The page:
Under this model of working, Stata becomes the control centre sending jobs to whatever software is most suitable for that particular computation.

Can Stata talk to R? Certainly it can, I know because I regularly use this approach. The limitation is that unless you can program in the R language, the interface between the two packages needs to do that work for you; effectively you would need a Stata ado file that understands how to prepare the R script for the particular task that you want to perform.

My applications are much simpler. R can read Stata .dta files so I do not need to prepare special data files. I write a text file containing the R script because I know the R language and then I call R from within Stata and I read the results into Stata via a text file. I could, of course, just use R and drop Stata entirely (as sometimes I do), but I like working in Stata particularly when I want to explore my data or summarize the results and anyway, Stata is useful when I am collaborating with colleagues who do not know R.

To help a Stata user who is not familiar with R, I could write a Stata ado file that understands the options in DPpackage and which creates the desired R job and runs it. This would certainly be quicker and easier for me than it would be to re-write the whole DPpackage.

If I could request two things that would really increase the scope of Stata, they would be; integrated methods for communicating with other statistical programs and some way of handling very large data sets. With these facilities we would not need to duplicate the code for every specialised application that takes our fancy. Perhaps though, this would be against the interests of StataCorp, after all who would upgrade to Stata15 if they already had access to all of its new features by calling equivalent functions available in R?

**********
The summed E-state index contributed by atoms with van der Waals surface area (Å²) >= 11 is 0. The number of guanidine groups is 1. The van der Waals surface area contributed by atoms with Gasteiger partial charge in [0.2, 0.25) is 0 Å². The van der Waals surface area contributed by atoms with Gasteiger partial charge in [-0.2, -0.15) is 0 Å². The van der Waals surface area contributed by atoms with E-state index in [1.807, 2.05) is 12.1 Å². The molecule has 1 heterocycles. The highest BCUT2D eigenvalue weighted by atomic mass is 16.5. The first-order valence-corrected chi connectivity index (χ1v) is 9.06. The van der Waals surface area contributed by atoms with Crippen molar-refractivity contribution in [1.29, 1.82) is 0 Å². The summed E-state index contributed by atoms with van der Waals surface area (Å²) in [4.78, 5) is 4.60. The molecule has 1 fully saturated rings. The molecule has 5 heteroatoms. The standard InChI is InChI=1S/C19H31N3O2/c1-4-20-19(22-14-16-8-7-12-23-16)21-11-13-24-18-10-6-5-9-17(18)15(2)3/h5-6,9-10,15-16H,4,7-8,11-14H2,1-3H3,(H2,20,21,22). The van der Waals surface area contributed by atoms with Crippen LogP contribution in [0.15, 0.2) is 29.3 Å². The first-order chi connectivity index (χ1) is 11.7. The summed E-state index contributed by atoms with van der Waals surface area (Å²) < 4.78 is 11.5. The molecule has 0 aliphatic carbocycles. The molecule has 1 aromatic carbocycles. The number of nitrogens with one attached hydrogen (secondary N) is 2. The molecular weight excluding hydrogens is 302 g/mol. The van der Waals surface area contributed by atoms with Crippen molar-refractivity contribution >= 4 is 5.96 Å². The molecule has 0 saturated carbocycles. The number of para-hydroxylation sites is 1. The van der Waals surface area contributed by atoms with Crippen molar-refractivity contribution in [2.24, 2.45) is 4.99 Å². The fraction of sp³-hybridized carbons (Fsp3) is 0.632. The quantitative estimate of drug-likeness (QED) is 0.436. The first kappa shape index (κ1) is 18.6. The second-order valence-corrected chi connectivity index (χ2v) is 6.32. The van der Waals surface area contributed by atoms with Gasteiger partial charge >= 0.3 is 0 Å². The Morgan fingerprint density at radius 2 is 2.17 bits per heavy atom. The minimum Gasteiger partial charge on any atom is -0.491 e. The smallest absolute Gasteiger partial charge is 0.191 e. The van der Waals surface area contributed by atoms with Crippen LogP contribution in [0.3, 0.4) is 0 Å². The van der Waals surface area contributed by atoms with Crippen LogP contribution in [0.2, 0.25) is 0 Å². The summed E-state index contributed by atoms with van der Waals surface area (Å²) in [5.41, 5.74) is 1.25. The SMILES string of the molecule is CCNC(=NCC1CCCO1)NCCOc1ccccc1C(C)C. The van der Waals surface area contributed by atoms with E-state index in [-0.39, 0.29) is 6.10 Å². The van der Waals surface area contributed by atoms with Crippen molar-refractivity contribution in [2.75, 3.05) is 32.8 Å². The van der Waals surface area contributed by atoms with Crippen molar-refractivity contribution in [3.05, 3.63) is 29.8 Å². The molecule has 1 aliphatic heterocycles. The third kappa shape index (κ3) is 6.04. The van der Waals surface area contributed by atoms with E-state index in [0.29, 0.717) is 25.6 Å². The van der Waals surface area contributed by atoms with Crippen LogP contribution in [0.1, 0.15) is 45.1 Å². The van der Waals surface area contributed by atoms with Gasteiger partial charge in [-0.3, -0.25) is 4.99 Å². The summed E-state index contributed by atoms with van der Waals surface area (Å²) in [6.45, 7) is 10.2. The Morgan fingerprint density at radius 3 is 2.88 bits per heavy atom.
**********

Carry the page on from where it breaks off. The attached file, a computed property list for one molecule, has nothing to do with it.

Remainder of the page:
Over my next few postings I will take another example that uses a Dirichlet process prior and show how it can be analysed using Stata in combination with the DPpackage in R. Then I will draft a Stata ado file that automates the process.

Dear John, thank you very much for addressing these topics here. I’m wondering if there is any plan to address Dynamic Linear Models (DLM) here. I’d really appreciate this.

Marie-Eve, I am pleased that you are finding my blog helpful. I try to plan my postings ahead of time, so for example, I know that the next few will deal with linking Stata and R, but I am always on the look out for new topics and I’ll add DLMs to the list.

Dear Professor, I think the DPpackage written by Jara is very good although running MCMC using R is not the most efficient way. Stata has a very large user group (most users doing social sciences only use Stata), so coding Bayesian nonparametric things in Stata would be very exciting!! But I am afraid that running such an intensive MCMC algorithm using Stata would be much slower…

You make an important point – there is a huge community of Stata users who would be reluctant to switch to R but who want access to analyses that are not available in Stata – my current series of postings suggest how we might make R packages available to Stata users – the problem is where do we start? there are lots of good R packages and it is so difficult to know which would be most useful to Stata users – My proposal is to use R for computation in the background so the speed of Stata is not an issue – however my experience is that Mata is as fast as any R package

Thanks for your reply. I have read through your last posts. That’s very exciting! I really like Stata and I have worked with Stata for ages. But recently I have to use Matlab & R to code the DP mixture. Do you mean executing an ado file in stata which is programmed using “mata:” would be as fast as R package?